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Did Relaxing Canon Law Contribute to the Clerical Abuse Crisis?

A prelate, a canon lawyer, and a theologian say sexually abusive priests should be excommunicated. A look into the new 1983 Code of Canon Law shows that the Church, with that code’s promulgation, introduced a laxer way of dealing with priestly child molesters and priests who are practicing homosexuals. This lenient change had grave consequences.

Archbishop Buti Tlhagale, OMI of Johannesburg, South Africa says Church law should be changed to automatically excommunicate priests who commit sexual abuse. The U.S. Catholic theologian Scott Hahn recently made a similar statement. An internationally renowned German canon law professor, Peter Landau, even formulated a terse and strict sentence that could be added to the Code of Canon Law.

Peter Landau – a professor of canon law who has also taught at Princeton and the University of Chicago – recently proposed the following sentence be inserted into the current Code of Canon Law: “A person who hurts a minor by a sexual crime incurs an automatic excommunication.”

Professor Landau is also of the opinion that the 1917 Code of Canon Law (CIC) was much stronger than the new 1983 Code of Canon Law. In an email to LifeSiteNews, Professor Landau commented, “the prescription of the CIC is, however, much weaker than can. 2359 § 2 in the code of 1917. Today’s can. 1395 § 2 is based on can. 2359 § 3 of 1917.”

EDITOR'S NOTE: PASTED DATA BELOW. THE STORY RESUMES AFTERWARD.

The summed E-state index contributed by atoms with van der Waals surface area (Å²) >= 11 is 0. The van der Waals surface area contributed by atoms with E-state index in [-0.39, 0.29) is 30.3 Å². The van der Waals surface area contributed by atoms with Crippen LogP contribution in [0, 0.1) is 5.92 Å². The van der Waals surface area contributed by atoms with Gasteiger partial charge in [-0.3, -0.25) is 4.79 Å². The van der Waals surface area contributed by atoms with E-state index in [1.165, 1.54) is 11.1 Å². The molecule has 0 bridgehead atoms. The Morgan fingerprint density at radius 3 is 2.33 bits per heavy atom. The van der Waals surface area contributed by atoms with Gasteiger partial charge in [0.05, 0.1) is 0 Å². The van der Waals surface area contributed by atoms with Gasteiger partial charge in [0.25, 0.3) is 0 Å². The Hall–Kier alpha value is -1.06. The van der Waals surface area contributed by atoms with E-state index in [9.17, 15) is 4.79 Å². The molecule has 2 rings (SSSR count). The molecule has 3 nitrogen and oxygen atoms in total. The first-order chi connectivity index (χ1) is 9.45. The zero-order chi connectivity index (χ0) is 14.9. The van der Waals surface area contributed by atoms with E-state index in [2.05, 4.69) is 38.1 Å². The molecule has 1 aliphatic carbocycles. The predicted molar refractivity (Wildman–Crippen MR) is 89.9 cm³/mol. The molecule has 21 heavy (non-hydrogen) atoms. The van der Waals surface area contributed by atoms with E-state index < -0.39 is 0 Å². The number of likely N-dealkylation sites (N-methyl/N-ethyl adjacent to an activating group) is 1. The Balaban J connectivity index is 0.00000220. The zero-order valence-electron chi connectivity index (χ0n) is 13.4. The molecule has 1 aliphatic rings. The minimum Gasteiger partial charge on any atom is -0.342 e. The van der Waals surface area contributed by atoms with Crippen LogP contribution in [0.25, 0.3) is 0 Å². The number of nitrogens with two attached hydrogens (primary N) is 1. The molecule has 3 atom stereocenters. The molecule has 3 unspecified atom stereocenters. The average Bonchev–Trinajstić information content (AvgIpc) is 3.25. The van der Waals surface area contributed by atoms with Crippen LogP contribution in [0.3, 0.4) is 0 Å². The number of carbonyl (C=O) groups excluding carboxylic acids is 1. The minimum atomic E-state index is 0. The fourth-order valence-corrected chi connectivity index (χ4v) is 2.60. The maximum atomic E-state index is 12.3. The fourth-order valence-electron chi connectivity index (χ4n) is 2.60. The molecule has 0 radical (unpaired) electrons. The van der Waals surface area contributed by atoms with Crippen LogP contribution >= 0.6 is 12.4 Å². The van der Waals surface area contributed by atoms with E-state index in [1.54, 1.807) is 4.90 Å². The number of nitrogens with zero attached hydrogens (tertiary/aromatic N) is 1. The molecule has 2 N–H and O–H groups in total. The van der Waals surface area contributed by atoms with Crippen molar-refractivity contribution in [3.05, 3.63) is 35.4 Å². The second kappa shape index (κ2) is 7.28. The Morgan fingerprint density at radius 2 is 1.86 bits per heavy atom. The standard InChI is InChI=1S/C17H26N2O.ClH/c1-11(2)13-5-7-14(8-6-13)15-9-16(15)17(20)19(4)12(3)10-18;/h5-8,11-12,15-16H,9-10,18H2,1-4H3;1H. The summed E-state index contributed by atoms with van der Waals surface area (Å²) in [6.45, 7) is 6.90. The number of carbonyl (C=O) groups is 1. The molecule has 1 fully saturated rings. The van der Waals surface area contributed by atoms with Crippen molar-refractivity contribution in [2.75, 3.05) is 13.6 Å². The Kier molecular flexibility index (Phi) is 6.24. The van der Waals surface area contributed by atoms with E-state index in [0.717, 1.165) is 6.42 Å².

In another follow-up email, Professor Landau further explains: “The [new] norm prescribes only generally the imposition of just penalties and, in grave cases, the dismissal from the clerical state.” However, “the specific penal provision of can. 2359 § 2 CIC 1917 has been canceled in 1983.”

Canon2359 § 2 and 3 of the 1917 Code of Canon Law stated:

§ 2 If an offense against the sixth commandment with minors under sixteen years of age be admitted, or if adultery, rape, bestiality, sodomy, pimping or incest with first degree relations be carried out, they are to be suspended, declared infamous and deprived of every office, benefit, dignity and function that they might have and in the more serious cases, deposed.

§ 3. If they have committed an offense against the sixth commandment in some other way, they are to be coerced with appropriate penalties according to the gravity of the case, not excluding deprivation of office or benefit, especially if they have care of souls.

As this legal text shows, the following clear set of penalties were set forth for child molesters and homosexually active priests: “They are to be suspended, declared infamous and deprived of every office, benefit, dignity and function that they might have and in the more serious cases, deposed.”

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